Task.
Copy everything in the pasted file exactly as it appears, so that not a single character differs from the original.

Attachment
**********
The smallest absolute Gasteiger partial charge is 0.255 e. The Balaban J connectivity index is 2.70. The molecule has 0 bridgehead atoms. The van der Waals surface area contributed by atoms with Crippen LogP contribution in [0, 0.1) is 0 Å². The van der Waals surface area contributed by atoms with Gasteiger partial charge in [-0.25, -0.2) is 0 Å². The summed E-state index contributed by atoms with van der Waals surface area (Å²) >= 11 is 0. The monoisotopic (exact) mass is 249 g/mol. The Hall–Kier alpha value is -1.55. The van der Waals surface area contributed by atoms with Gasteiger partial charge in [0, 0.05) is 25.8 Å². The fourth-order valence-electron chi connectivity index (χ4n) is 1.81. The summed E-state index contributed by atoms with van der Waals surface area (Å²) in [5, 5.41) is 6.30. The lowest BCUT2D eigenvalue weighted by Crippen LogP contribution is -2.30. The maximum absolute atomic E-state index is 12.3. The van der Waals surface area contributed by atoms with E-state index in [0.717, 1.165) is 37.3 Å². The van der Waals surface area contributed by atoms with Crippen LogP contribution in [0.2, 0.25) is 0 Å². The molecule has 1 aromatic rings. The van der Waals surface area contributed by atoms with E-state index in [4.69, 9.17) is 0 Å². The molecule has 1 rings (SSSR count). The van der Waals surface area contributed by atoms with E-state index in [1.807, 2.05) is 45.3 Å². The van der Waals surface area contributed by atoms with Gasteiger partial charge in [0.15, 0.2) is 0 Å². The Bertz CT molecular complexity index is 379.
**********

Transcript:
The smallest absolute Gasteiger partial charge is 0.255 e. The Balaban J connectivity index is 2.70. The molecule has 0 bridgehead atoms. The van der Waals surface area contributed by atoms with Crippen LogP contribution in [0, 0.1) is 0 Å². The van der Waals surface area contributed by atoms with Gasteiger partial charge in [-0.25, -0.2) is 0 Å². The summed E-state index contributed by atoms with van der Waals surface area (Å²) >= 11 is 0. The monoisotopic (exact) mass is 249 g/mol. The Hall–Kier alpha value is -1.55. The van der Waals surface area contributed by atoms with Gasteiger partial charge in [0, 0.05) is 25.8 Å². The fourth-order valence-electron chi connectivity index (χ4n) is 1.81. The summed E-state index contributed by atoms with van der Waals surface area (Å²) in [5, 5.41) is 6.30. The lowest BCUT2D eigenvalue weighted by Crippen LogP contribution is -2.30. The maximum absolute atomic E-state index is 12.3. The van der Waals surface area contributed by atoms with E-state index in [0.717, 1.165) is 37.3 Å². The van der Waals surface area contributed by atoms with Crippen LogP contribution in [0.2, 0.25) is 0 Å². The molecule has 1 aromatic rings. The van der Waals surface area contributed by atoms with E-state index in [4.69, 9.17) is 0 Å². The molecule has 1 rings (SSSR count). The van der Waals surface area contributed by atoms with E-state index in [1.807, 2.05) is 45.3 Å². The van der Waals surface area contributed by atoms with Gasteiger partial charge in [0.15, 0.2) is 0 Å². The Bertz CT molecular complexity index is 379.